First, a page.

Pastor Street was fighting to keep a straight face as he looked at me. “You didn’t!”

“Hey, at least I didn’t carry her all the way to the belfry,” I said.

She started pacing behind the chair. “While we were in Berlin, we drove down to Wittenberg to visit Schlosskirche, and genius here tries to tape his own list of theses to the door.”

“What?” I said. “Isn’t it about time for another Reformation?”

“You called for clergy to wear Groucho glasses!”

“I think Martin Luther would have appreciated the idea. He could have worn a pair while denouncing the indulgences.” I went into my best Groucho imitation. “Indulgences; that’s the most ridiculous thing I eveh hoid.”

“In Belgium, you kept asking for sprouts!”

“I never liked Brussels sprouts here. I thought maybe they were better where they originated.”

“You spent the entire time we were in the Netherlands singing, ‘There were three jolly fishermen’.”

I grinned. “They all went down to Amster-”

“Don’t you DARE start that again!”

“Sorry,” I said. “Boy Scout camp flashbacks.”

“In Copenhagen, you referred to the Mayor as the Great Dane.”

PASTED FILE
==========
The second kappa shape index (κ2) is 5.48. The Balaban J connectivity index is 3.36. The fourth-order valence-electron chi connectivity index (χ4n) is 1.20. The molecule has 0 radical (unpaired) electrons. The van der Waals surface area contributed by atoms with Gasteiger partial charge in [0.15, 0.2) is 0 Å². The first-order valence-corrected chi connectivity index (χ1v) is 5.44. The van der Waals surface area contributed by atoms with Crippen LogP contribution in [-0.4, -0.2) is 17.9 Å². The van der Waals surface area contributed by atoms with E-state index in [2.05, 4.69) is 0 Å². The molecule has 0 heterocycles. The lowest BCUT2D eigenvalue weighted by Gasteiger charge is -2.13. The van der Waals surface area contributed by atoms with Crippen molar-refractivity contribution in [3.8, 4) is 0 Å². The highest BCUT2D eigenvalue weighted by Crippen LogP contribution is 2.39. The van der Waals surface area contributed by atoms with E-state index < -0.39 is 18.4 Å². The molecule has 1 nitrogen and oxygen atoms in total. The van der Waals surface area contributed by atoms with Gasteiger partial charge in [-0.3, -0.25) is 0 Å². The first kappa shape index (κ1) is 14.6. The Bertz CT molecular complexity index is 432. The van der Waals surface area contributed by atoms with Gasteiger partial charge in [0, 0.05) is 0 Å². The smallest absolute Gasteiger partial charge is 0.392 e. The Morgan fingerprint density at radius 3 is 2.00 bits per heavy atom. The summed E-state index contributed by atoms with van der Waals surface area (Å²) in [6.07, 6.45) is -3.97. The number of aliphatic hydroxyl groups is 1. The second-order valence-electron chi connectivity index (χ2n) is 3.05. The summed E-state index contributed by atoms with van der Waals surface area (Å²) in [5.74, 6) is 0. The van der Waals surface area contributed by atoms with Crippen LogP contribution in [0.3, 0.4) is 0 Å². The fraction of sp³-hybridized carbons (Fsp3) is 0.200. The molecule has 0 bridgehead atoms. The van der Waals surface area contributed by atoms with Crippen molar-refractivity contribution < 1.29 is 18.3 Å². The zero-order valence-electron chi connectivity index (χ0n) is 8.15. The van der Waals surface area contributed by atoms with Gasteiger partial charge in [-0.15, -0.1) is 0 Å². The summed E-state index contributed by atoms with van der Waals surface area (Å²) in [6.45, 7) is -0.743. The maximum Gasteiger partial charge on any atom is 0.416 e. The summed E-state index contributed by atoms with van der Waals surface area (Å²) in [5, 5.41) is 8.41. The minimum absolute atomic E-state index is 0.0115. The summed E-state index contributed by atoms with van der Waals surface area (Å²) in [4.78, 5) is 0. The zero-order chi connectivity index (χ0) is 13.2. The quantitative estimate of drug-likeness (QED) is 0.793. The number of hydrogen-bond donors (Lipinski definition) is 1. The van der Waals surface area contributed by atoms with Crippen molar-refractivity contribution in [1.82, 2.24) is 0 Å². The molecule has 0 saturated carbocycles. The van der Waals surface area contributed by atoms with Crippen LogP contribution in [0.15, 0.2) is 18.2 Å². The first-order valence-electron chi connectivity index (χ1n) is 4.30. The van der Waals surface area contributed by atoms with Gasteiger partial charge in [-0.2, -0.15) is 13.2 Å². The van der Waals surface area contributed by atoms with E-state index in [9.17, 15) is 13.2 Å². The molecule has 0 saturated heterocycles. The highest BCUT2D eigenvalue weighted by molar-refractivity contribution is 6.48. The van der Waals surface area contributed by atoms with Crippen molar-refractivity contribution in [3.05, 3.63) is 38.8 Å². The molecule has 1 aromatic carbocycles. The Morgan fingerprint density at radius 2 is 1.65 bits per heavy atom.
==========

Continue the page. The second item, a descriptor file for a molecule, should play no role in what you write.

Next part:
“Well, he is a great guy, and he is a Dane.”

She rolled her eyes and gestured her frustration. “I don’t even want to think about Stockholm.”

“What happened in Stockholm?” the Pastor asked.

She covered her face with her hands.

“Well,” I started to explain. “The whole tour crew was treated to a nice restaurant…”

“That’s just it!” She exclaimed. “It was a NICE restaurant. One of the nicest in the city, and you – you-” She was almost in tears. “One of the foremost chefs in the country brings our food to the table and you-”

“I’m almost afraid to ask,” Pastor Street said. “What did you do, Jack?”

I was already laughing at the memory. “Erst gefurnee ver de ber,” I said.

“You did the Swedish Chef in a fancy Stockholm restaurant?” he asked, barely containing his own laughter.

“He’s always been one of my favorite Muppets.”